Signs you may be burnt out

Published April 20, 2014

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The term “burnout” was coined in the 1970s by Herbert Freudenberger, an American psychologist. It was first used to describe the consequences of severe stress on people working in ‘helping professions’, such as doctors or nurses. Today, burnout is known to affect people from all walks of life, including housewives and overworked employees.1 Burnout can also affect caregivers if they don’t get the help and support they need.2 People suffering from burnout are chronically stressed, and experience both physical and emotional exhaustion, cynicism and withdrawal or detachment.3

Job burnout can be caused by several factors. The most obvious of these is work‐life imbalance, where your job takes up so much of your time and energy that you are unable to spend quality time with family and friends. A job that is monotonous or always extremely stressful can also sap your energy and lead to burnout. Other possible causes include a lack of control in your work, unclear expectations and a lack of social support both at work and in your personal life.4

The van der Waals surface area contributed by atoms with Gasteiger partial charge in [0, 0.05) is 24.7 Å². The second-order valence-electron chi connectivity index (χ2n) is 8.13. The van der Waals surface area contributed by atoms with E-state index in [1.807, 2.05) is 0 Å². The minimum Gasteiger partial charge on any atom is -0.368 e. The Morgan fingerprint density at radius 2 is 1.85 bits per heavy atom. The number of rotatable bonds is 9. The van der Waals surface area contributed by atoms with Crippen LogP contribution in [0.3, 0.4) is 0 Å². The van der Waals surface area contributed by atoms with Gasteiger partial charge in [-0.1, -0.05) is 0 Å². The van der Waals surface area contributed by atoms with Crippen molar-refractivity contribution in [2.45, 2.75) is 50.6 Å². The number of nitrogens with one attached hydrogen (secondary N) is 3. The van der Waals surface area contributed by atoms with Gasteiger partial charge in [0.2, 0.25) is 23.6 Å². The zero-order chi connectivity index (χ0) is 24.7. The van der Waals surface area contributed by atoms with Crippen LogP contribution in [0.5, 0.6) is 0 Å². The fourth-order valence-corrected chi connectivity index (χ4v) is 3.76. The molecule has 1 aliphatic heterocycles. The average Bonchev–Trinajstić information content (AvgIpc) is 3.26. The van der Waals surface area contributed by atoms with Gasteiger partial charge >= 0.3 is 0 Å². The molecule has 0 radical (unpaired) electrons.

Signs that you may be suffering from burnout may include:2

  • Feeling helpless, sad, irritable or hopeless.
  • Changes in sleep patterns (either insomnia or sleeping too much)
  • Emotional and physical exhaustion
  • Loss of interest in activities you used to enjoy
  • Changes in weight and/or appetite
  • Withdrawal from family and friends

If you are experiencing any of these symptoms and feel that you may be suffering from burnout, speak to your healthcare professional. They will be able to rule out other causes and help you to develop a plan to reduce your stress levels.

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